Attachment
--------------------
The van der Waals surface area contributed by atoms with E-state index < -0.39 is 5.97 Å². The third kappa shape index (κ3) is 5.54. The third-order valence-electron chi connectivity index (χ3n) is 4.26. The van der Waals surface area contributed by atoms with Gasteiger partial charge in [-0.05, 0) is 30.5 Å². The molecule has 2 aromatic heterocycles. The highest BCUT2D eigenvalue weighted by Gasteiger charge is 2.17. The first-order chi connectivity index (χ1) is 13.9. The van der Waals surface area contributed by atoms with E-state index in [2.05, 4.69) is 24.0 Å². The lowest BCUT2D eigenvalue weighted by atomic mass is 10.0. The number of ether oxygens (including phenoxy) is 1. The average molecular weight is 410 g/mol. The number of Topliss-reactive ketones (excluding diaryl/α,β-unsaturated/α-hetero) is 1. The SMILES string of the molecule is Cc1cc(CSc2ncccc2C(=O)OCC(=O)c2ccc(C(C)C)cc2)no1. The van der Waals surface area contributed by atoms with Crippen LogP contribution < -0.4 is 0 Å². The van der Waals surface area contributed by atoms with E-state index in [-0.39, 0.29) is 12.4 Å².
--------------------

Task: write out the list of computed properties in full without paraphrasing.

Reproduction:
The van der Waals surface area contributed by atoms with E-state index < -0.39 is 5.97 Å². The third kappa shape index (κ3) is 5.54. The third-order valence-electron chi connectivity index (χ3n) is 4.26. The van der Waals surface area contributed by atoms with Gasteiger partial charge in [-0.05, 0) is 30.5 Å². The molecule has 2 aromatic heterocycles. The highest BCUT2D eigenvalue weighted by Gasteiger charge is 2.17. The first-order chi connectivity index (χ1) is 13.9. The van der Waals surface area contributed by atoms with E-state index in [2.05, 4.69) is 24.0 Å². The lowest BCUT2D eigenvalue weighted by atomic mass is 10.0. The number of ether oxygens (including phenoxy) is 1. The average molecular weight is 410 g/mol. The number of Topliss-reactive ketones (excluding diaryl/α,β-unsaturated/α-hetero) is 1. The SMILES string of the molecule is Cc1cc(CSc2ncccc2C(=O)OCC(=O)c2ccc(C(C)C)cc2)no1. The van der Waals surface area contributed by atoms with Crippen LogP contribution < -0.4 is 0 Å². The van der Waals surface area contributed by atoms with E-state index in [-0.39, 0.29) is 12.4 Å².